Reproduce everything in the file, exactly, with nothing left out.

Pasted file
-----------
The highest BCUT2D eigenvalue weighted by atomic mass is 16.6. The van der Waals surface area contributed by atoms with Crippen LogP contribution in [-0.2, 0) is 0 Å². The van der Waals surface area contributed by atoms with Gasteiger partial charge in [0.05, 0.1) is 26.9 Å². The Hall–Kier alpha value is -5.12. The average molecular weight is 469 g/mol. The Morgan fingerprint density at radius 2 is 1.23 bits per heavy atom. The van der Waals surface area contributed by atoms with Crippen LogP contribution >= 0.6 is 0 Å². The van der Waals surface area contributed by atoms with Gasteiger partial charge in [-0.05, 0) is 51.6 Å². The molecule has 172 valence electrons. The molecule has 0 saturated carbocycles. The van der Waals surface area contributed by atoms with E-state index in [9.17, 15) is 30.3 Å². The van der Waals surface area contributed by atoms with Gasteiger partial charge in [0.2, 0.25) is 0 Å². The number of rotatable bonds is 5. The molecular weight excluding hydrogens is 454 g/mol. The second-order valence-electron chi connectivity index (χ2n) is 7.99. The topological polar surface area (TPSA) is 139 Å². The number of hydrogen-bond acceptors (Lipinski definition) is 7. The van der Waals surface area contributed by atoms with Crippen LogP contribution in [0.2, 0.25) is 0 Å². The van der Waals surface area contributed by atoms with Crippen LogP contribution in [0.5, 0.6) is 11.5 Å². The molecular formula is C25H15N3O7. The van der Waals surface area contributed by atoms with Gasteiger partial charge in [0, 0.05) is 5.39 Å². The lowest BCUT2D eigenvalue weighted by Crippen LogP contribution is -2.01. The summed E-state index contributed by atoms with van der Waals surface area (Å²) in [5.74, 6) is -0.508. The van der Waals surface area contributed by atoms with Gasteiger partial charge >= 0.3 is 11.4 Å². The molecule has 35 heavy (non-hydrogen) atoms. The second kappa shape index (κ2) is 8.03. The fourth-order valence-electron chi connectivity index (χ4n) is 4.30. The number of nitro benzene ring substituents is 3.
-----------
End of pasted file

The highest BCUT2D eigenvalue weighted by atomic mass is 16.6. The van der Waals surface area contributed by atoms with Crippen LogP contribution in [-0.2, 0) is 0 Å². The van der Waals surface area contributed by atoms with Gasteiger partial charge in [0.05, 0.1) is 26.9 Å². The Hall–Kier alpha value is -5.12. The average molecular weight is 469 g/mol. The Morgan fingerprint density at radius 2 is 1.23 bits per heavy atom. The van der Waals surface area contributed by atoms with Crippen LogP contribution >= 0.6 is 0 Å². The van der Waals surface area contributed by atoms with Gasteiger partial charge in [-0.05, 0) is 51.6 Å². The molecule has 172 valence electrons. The molecule has 0 saturated carbocycles. The van der Waals surface area contributed by atoms with E-state index in [9.17, 15) is 30.3 Å². The van der Waals surface area contributed by atoms with Gasteiger partial charge in [0.2, 0.25) is 0 Å². The number of rotatable bonds is 5. The molecular weight excluding hydrogens is 454 g/mol. The second-order valence-electron chi connectivity index (χ2n) is 7.99. The topological polar surface area (TPSA) is 139 Å². The number of hydrogen-bond acceptors (Lipinski definition) is 7. The van der Waals surface area contributed by atoms with Crippen LogP contribution in [0.2, 0.25) is 0 Å². The van der Waals surface area contributed by atoms with Crippen LogP contribution in [0.5, 0.6) is 11.5 Å². The molecular formula is C25H15N3O7. The van der Waals surface area contributed by atoms with Gasteiger partial charge in [0, 0.05) is 5.39 Å². The lowest BCUT2D eigenvalue weighted by Crippen LogP contribution is -2.01. The summed E-state index contributed by atoms with van der Waals surface area (Å²) in [5.74, 6) is -0.508. The van der Waals surface area contributed by atoms with Gasteiger partial charge >= 0.3 is 11.4 Å². The molecule has 35 heavy (non-hydrogen) atoms. The second kappa shape index (κ2) is 8.03. The fourth-order valence-electron chi connectivity index (χ4n) is 4.30. The number of nitro benzene ring substituents is 3.